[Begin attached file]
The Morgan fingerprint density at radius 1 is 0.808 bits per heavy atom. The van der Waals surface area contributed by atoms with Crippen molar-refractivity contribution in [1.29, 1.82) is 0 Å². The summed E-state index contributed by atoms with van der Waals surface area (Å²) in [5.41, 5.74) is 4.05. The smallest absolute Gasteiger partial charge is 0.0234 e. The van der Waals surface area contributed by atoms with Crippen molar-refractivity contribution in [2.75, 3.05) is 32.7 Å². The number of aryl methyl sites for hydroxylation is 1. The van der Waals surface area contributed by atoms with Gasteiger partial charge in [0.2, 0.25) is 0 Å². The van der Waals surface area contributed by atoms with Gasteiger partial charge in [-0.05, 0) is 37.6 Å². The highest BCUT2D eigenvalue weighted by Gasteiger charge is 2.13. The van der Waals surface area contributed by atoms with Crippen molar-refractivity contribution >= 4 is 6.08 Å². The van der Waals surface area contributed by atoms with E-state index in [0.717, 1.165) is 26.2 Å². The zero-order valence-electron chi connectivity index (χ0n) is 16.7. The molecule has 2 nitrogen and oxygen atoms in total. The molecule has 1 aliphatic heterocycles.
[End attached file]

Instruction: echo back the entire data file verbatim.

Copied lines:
The Morgan fingerprint density at radius 1 is 0.808 bits per heavy atom. The van der Waals surface area contributed by atoms with Crippen molar-refractivity contribution in [1.29, 1.82) is 0 Å². The summed E-state index contributed by atoms with van der Waals surface area (Å²) in [5.41, 5.74) is 4.05. The smallest absolute Gasteiger partial charge is 0.0234 e. The van der Waals surface area contributed by atoms with Crippen molar-refractivity contribution in [2.75, 3.05) is 32.7 Å². The number of aryl methyl sites for hydroxylation is 1. The van der Waals surface area contributed by atoms with Gasteiger partial charge in [0.2, 0.25) is 0 Å². The van der Waals surface area contributed by atoms with Gasteiger partial charge in [-0.05, 0) is 37.6 Å². The highest BCUT2D eigenvalue weighted by Gasteiger charge is 2.13. The van der Waals surface area contributed by atoms with Crippen molar-refractivity contribution >= 4 is 6.08 Å². The van der Waals surface area contributed by atoms with E-state index in [0.717, 1.165) is 26.2 Å². The zero-order valence-electron chi connectivity index (χ0n) is 16.7. The molecule has 2 nitrogen and oxygen atoms in total. The molecule has 1 aliphatic heterocycles.